“The periodization of the Indian history as the Hindu, the Muslim, and the British was not done by any Hindu historian but by a British historian, James Mill, the author of the “History of British India”. He intentionally divided the history on religious basis, but did not call the British period a Christian period in order to keep a secular outlook, and to maintain a balance between these two opposite religious communities. This periodization is challenged and severely criticized by a Hindu Historian [sic], Romila Thapar. In India, historians no more use these terminologies whereas in Pakistan historians persist to use them”

Following the debacle of 1971, textbooks were modified to rationalize the separation of East Pakistan as a ‘Hindu Conspiracy’

Nevertheless, the project of historical revisionism proposed by Abdullah Qureshi was, indeed, put into motion in Pakistan.

Distortion of History to rationalize the Fall of Dhaka

K.K. Aziz analyzed history textbooks written during the period 1960–1990 and he found factual errors in most of these books. Distortion of history had started soon after Independence but the particular ideological tilt that we are today most familiar with started in the 1970s. Following the debacle of 1971, textbooks were modified to rationalize the separation of East Pakistan as a ‘Hindu Conspiracy’. This obfuscation was intended to whitewash the atrocities committed upon Bengalis starting from 1947.

Zulfikar Ali Bhutto came to power amidst political confusion with an Islamic socialist programme, promising to build a new Pakistan and to address the economic and political issues facing the country at the time. The result was an over-emphasis on a separate “Pakistani identity” and a new description of “the enemy” so as to unify the nation. The strategic use of Islam in education policy started during the era of General Ayub Khan and continued during the Bhutto period.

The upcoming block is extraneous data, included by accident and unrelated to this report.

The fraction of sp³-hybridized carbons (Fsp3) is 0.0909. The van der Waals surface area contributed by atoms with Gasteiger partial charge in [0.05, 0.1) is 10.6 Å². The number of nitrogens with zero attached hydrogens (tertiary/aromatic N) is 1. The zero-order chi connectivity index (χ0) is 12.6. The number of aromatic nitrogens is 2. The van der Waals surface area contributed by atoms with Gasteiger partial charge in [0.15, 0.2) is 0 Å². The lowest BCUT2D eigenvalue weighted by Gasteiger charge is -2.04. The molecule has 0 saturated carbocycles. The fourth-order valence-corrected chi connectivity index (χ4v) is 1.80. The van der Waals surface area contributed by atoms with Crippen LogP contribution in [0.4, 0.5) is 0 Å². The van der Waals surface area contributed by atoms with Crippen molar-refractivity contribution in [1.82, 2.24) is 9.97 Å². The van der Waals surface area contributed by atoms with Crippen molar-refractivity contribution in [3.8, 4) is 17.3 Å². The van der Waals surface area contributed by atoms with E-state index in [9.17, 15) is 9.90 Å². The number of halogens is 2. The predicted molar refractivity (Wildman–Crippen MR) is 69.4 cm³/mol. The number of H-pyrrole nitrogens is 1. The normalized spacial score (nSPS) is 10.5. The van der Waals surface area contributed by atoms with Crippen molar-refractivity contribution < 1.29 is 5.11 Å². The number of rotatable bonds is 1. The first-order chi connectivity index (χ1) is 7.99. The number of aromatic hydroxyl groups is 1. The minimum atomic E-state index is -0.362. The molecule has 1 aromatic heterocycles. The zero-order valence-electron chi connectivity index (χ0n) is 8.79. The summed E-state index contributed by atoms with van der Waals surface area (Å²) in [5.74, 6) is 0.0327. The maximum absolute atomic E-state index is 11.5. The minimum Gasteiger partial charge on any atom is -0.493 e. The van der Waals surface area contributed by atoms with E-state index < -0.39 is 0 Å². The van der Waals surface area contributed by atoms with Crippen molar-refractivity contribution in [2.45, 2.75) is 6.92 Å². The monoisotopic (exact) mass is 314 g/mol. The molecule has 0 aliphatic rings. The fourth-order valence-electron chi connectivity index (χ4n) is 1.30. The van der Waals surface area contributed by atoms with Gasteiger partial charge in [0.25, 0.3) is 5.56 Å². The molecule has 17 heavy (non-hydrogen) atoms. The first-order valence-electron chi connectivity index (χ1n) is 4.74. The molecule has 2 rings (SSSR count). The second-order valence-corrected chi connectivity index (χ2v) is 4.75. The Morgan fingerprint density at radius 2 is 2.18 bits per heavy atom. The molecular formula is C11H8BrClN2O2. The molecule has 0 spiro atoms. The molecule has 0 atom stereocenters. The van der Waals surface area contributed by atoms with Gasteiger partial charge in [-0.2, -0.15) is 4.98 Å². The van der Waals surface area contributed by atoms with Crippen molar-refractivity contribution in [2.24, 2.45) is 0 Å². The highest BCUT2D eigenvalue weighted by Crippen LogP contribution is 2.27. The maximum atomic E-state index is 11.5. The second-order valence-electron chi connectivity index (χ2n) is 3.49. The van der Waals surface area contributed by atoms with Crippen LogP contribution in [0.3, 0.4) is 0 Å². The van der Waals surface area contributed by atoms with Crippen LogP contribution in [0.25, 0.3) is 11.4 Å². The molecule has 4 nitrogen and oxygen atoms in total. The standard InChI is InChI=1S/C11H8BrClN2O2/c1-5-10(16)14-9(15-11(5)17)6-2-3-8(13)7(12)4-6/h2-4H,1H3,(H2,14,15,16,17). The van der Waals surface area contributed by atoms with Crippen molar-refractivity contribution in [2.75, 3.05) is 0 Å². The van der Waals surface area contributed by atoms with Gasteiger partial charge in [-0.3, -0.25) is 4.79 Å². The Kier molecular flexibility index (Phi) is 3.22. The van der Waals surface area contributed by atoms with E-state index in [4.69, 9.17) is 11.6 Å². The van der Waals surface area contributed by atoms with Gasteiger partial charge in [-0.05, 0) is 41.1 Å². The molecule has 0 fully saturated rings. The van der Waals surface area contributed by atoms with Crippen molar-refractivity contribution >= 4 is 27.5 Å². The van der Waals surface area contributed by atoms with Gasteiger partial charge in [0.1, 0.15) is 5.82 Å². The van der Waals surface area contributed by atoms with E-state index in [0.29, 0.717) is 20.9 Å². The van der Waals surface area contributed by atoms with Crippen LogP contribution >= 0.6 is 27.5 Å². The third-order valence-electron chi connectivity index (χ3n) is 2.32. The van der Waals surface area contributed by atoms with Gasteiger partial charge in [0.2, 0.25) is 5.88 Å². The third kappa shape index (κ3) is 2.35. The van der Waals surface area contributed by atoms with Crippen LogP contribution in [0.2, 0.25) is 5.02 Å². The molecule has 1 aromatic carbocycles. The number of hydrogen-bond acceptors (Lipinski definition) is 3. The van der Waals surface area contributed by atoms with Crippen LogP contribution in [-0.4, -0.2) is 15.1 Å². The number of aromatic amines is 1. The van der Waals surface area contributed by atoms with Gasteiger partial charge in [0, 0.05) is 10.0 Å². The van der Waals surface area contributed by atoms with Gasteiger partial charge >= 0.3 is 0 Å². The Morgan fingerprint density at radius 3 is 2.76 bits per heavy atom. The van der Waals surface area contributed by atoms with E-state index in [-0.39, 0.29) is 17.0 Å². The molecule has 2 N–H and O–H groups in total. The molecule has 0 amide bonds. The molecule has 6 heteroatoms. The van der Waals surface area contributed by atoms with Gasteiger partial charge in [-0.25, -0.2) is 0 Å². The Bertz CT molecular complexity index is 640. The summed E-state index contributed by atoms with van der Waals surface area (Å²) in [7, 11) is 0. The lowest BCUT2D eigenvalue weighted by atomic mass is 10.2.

Manufacturing a false pride?

Gen Zia ul-Haq — PC:

The worst of the rot truly set in during General Zia-ul-Haq’s regime during the period 1977–88. Dr. Parvez Hoodbhoy and A.H. Nayyar mention in their book “Rewriting the History of Pakistan” in Islam, Politics and the State: The Pakistan Experience (published in 1985):

“In 1981, General Zia-ul-Haq declared compulsory the teaching of Pakistan studies to all degree students, including those at engineering and medical colleges. Shortly thereafter, the University Grants Commission issued a directive to prospective textbook authors specifying that the objective of the new course is to ‘induce pride for the nation’s past, enthusiasm for the present and unshakeable faith in the stability and longevity of Pakistan’. To eliminate possible ambiguities of approach, authors were given the following directives:

To demonstrate that the basis of Pakistan is not to be founded in racial, linguistic, or geographical factors, but, rather, in the shared experience of a common religion. To get students to know and appreciate the Ideology of Pakistan, and to popularize it with slogans. To guide students towards the ultimate goal of Pakistan — the creation of a completely Islamised State.

Islamization of Science books

As a result of this ideological onslaught, even the books of science were “Islamised”. Specific chapters have been dedicated in books of Physics, Chemistry and Biology, introducing young students to Muslim Scientists. Most of these “Muslim Scientists” were a product of the Mu’tazilla tradition in the medieval period, a fact that is not included in any of the introductions.

Any effort to reform the current textbooks should ideally cleanse all the waste material that the books have accrued in the last 65 years.